Router Table

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Project by mitchota posted 10-25-2012 04:16 AM 2976 views 3 times favorited 13 comments Add to Favorites Watch

I finally finished up my router table today. I got it stained up and put a couple coats of polyurethane to protect the wood. The top is made out of two pieces of 3/4” MDF that are glued and screwed together, and edged in pine that I pulled from the cull cart at Home Depot. I got the router plate from Rockler since they were selling the plate for my router (Hitachi KM12VC) for $30. The miter track and safety switch are also from Rockler. The carcase is made up of Purebond Oak plywood that I also got from Home Depot.

Dust collection is basically through the fence only. I didn’t want to go through the trouble of making a door for the router opening and from what I can see online, in-the-cabinet dust collection is sketchy at best. If anything, I’ll just disconnect the hose from the fence and vac out the cabinet afterwards.

As I mentioned in my blog, I took inspiration for this from the New Yankee Workshop Deluxe Router Station and also from Steve Ramsey’s table on Woodworking for Mere Mortals. Building this was my second attempt at building a cabinet-styled project, and it was much easier than my first project.

Overall I’m glad at how it turned out. Ironically, I actually used it before it was done to mill some parts of the fence and it worked great when it was incomplete, so I’m sure it will be even better now that it’s a complete unit.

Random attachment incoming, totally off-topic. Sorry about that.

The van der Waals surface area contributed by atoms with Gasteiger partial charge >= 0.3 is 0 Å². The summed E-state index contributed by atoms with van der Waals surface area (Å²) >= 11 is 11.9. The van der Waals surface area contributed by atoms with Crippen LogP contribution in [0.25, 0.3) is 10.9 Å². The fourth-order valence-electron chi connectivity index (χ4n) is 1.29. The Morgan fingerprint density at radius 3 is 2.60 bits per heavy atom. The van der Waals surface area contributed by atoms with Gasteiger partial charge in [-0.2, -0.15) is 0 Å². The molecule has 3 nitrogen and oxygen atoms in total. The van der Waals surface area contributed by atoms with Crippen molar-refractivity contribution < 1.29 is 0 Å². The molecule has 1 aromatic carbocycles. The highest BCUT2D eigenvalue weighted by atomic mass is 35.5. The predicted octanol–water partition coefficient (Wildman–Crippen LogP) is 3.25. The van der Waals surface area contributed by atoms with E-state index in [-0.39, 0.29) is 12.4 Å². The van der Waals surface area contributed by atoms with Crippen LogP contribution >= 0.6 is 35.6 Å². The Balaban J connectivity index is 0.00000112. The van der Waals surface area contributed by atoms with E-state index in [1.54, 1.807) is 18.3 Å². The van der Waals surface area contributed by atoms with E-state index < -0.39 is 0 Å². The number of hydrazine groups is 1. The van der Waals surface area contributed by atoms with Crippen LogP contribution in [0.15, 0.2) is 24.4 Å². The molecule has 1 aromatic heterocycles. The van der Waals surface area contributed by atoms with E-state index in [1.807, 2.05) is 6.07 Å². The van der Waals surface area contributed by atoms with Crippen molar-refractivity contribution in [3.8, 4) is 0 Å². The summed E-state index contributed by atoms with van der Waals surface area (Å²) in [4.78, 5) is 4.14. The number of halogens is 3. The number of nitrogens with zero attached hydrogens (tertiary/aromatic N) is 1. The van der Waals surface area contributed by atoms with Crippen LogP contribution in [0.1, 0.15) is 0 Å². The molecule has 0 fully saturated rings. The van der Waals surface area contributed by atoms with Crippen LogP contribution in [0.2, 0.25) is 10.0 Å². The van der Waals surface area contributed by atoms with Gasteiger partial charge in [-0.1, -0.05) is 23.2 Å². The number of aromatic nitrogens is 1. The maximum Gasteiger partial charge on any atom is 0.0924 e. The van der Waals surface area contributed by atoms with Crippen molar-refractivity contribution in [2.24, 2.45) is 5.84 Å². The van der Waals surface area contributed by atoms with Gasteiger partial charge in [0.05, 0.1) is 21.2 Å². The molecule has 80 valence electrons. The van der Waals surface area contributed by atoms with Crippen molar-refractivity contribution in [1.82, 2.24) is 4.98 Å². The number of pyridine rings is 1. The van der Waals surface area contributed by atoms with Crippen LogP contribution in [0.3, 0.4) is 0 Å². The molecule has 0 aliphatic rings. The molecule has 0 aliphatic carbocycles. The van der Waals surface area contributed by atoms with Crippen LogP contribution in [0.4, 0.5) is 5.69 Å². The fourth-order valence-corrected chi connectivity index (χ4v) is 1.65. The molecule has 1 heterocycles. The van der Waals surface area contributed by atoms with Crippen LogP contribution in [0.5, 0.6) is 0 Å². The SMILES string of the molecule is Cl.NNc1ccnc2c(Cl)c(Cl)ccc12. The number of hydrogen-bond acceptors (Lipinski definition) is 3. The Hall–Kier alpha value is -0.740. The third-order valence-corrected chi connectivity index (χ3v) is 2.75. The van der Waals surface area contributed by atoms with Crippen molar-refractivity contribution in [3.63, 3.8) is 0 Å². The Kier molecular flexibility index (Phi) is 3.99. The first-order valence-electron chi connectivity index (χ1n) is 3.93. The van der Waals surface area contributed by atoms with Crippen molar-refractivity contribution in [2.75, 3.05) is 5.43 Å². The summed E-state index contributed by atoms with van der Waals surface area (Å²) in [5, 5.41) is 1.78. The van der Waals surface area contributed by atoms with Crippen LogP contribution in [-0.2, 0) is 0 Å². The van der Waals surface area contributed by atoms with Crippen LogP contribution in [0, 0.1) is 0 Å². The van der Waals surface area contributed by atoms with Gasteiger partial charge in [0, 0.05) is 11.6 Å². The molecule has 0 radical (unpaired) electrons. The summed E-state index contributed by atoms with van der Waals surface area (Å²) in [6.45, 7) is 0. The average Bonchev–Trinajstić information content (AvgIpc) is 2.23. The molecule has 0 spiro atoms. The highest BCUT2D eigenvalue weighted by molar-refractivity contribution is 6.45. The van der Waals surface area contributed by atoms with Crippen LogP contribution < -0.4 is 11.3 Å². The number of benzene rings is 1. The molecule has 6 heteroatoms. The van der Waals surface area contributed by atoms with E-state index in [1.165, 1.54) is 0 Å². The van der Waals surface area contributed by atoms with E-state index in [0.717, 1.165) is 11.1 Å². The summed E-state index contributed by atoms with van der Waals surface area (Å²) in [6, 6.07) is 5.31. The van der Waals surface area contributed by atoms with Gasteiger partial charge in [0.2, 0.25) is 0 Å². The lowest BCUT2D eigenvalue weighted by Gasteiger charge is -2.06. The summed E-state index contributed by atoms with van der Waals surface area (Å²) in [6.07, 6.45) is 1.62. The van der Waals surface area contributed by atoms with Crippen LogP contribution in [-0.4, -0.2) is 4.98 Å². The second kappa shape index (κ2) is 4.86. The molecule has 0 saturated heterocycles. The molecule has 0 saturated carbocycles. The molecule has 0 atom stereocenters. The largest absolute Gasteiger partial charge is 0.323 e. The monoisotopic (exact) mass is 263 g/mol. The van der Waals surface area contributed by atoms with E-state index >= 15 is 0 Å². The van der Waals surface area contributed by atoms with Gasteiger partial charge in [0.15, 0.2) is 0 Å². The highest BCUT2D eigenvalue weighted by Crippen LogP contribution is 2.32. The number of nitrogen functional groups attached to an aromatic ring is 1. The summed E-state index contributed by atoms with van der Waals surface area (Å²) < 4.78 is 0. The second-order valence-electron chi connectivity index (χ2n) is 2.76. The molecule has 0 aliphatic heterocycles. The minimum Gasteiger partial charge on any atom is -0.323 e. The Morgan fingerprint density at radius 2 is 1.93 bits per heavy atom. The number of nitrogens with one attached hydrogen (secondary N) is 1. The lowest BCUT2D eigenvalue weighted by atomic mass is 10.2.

13 comments so far

View bluekingfisher's profile


1250 posts in 3122 days

#1 posted 10-25-2012 07:26 AM

Nice looking RT, I’m sure you’ll be able to churn out some super trim and mouldings with it. If you look after it it will serve you well for years.

-- No one plans to fail, they just, just fail to plan

View Ken90712's profile


17575 posts in 3331 days

#2 posted 10-25-2012 10:29 AM

Nice job a nice RT always is a great addition to the shop.

-- Ken, "Everyday above ground is a good day!"

View Jim Jakosh's profile

Jim Jakosh

21288 posts in 3248 days

#3 posted 10-25-2012 01:00 PM

Great router table. You’ll love using it!!
Thanks for sharing!!..................Jim

-- Jim Jakosh.....Practical Wood Products...........Learn something new every day!! Variety is the Spice of Life!!